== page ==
Second, it is quite possible that females, despite being the principal caregivers, compete more frequently and more intensively with each other than do males (e.g., Clutton-Brock 2007; Holekamp et al. 1996; Le Bas 2006). In meerkats (Suricata suricatta; Clutton-Brock et al. 2006), and several other cooperatively breeding vertebrates (Hauber and Lacey 2005), females gain greater reproductive benefits from dominance than do males (e.g., Engh et al. 2002) and accordingly are more competitive with one another, demonstrating that sex differences in parental investment are not the only mechanism capable of generating sex differences in reproductive competition (see Clutton-Brock 2009 for a review).
Third, there are two well-documented breeding systems in which females have higher variance in fitness than males—cooperative breeders (both mammalian and avian), where there is a single breeding pair (as mentioned above; Hauber and Lacey 2005), and sex-role-reversed species such as dusky pipefish (Syngnathus floridae; Jones et al. 2000) and wattled jacanas (Jacana jacana; Emlen and Wrege 2004). Indeed, in role-reversed species female fitness increases as a function of the number of reproductive partners (Jones et al. 2000). Hauber and Lacey (2005) use these findings to suggest that both a reversal of parental roles (as in the pipefish) and social suppression (as in some of the cooperative breeders) can be powerful determinants of individual fitness and can modify sex-specific patterns of reproductive variance from the classic pattern described by Bateman. Although the pattern of sexual selection cannot be drawn directly from sex differences in fitness variance (see “Discussion”), these findings do raise questions about some of the basic assumptions we make about the operation of sexual selection in mammals, as reviewed specifically for humans by Brown et al. (2009).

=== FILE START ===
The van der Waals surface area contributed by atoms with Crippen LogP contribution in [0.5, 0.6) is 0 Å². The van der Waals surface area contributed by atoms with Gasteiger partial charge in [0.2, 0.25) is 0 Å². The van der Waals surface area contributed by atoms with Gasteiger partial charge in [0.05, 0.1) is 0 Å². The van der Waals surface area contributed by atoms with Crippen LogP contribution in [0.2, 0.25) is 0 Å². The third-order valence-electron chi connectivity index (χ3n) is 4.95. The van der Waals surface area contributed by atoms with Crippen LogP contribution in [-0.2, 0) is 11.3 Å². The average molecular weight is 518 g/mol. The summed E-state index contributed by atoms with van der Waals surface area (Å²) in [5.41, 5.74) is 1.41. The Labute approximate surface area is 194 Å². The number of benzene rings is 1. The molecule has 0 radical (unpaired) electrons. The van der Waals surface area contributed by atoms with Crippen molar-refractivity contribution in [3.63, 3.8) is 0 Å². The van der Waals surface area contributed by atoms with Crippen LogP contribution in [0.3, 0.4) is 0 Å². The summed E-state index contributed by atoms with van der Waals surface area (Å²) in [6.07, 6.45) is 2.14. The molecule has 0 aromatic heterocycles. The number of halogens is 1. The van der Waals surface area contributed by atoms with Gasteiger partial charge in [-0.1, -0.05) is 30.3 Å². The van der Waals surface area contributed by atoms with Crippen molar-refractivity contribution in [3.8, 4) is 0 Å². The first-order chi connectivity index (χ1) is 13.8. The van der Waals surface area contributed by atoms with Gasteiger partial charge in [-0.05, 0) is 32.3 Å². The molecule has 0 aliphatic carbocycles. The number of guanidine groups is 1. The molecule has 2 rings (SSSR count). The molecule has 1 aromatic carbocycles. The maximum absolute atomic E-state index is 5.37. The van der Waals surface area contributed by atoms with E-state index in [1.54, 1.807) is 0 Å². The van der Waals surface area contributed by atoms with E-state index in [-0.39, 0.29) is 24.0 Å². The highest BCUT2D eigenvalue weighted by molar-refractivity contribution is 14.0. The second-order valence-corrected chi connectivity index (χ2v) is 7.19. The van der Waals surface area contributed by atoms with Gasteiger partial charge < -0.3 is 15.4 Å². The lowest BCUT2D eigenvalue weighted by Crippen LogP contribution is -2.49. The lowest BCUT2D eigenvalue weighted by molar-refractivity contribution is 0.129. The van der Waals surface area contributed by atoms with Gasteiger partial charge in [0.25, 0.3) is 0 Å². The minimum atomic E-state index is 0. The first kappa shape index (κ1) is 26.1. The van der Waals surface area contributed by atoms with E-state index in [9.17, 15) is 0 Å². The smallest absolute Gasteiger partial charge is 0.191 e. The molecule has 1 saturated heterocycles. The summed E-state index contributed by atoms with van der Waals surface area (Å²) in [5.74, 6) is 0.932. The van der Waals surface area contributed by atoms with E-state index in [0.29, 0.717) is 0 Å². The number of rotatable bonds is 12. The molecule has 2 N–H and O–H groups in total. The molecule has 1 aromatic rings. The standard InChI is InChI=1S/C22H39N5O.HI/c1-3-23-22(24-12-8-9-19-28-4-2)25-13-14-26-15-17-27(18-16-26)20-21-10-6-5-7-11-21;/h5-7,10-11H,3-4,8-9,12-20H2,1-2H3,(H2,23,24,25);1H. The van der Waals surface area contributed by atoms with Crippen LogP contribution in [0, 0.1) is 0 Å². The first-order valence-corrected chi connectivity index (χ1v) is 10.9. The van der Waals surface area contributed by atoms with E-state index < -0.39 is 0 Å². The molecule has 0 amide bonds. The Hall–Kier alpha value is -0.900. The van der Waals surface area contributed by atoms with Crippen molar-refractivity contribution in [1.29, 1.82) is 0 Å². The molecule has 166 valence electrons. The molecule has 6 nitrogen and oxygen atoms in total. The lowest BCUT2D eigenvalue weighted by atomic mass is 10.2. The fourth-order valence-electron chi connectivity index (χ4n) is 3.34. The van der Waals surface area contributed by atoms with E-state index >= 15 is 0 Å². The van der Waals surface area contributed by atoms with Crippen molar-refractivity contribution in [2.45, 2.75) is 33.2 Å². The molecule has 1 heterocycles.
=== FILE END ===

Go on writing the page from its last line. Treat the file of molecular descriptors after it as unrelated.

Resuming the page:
Finally, there is now considerable evidence that females who mate with multiple males are more fertile and show higher offspring survival (as reviewed in Hrdy 2000); in some cases this results from increased paternal provisioning, as in the case of alpine accentors (Prunella collaris; Nakamura 1998) and dunnocks (Prunella modularis; Davies 1992). There is also evidence in the avian literature that females benefit reproductively from divorce more than males do (Dhont 2002).